China is starting a government-run website clone to stamp out rumors on the internet

You mean that e-mail from Nigeria is a fake?
You mean that e-mail from Nigeria is a fake?
Image: AP/Chinatopix
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If you ask the Beijing Internet Association, China’s websites and microblogs are plagued by “made-up stories, rumors, slandering, cursing, and swearing.”

Now the non-profit group, which includes some of the most powerful executives in China, has teamed up with the Chinese government and six of the country’s biggest internet companies to launch a website devoted to debunking internet misinformation. Even the world’s mostly tightly-censored internet apparently needs a state-sponsored truth squad.

So far the site features an incongruous mixture of consumer-friendly information (no, using a cell phone during a thunderstorm does not increase your chance of being electrocuted) and specific denials of wrongdoing, like buying property through ill-gotten gains, by government officials.

Image for article titled China is starting a government-run website clone to stamp out rumors on the internet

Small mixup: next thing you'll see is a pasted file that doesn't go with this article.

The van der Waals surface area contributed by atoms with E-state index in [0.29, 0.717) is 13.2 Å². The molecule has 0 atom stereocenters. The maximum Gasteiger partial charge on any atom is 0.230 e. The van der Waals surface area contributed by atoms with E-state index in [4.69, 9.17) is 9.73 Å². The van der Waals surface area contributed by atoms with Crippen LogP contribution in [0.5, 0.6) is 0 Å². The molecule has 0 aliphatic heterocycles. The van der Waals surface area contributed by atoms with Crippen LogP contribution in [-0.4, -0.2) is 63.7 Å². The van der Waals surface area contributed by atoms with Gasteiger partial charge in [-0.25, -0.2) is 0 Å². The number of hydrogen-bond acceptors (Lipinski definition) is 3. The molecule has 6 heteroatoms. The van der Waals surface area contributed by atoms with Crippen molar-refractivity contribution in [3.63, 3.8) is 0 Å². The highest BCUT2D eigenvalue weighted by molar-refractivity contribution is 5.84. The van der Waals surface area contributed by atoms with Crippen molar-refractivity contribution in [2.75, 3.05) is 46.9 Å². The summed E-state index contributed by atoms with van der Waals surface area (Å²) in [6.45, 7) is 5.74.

The Beijing Internet Association, made up of nearly 200 academics, government officials and executives from Yahoo, China Telecom, Baidu, Sohu, and other companies has paired with the new state-run Beijing Internet Information Office to run the site.

“The platform will be a new try by Beijing’s websites to eradicate online rumors and raise internet users’ awareness of telling rumors from the truth,” Chen Hua, director of the Internet information service and management department under the BIIO, told Xinhua.

Internet users and free speech experts were, naturally, a bit dubious. “The government is quite annoyed about how the spread of information is getting out of control on microblogs, so they are stepping up control efforts,” Wen Yunchao, a visiting scholar at Columbia University’s Institute for the Study of Human Rights, told Bloomberg News. “Though there’s little use in this if people don’t believe in the government in the first place.”

The purpose of the relatively new BIIO was detailed in a Xinhua article published in May (Chinese), which said little about how it would work or how many people it would employ. But it did detail the office’s vast responsibilities, which include enforcement of existing law and regulation on the internet, supervision and and coordination of departments in charge of internet control and internet crime, examination of internet news and monitoring on a daily basis, planning news websites and organizing online propaganda.

The new office is headed by Tong Liqiang, a CCP member since 1978 and a former official in Beijing’s propaganda department. Maybe it should come as no surprise that Tong is also the head of the Beijing Internet Association.

Chen Yifei contributed reporting.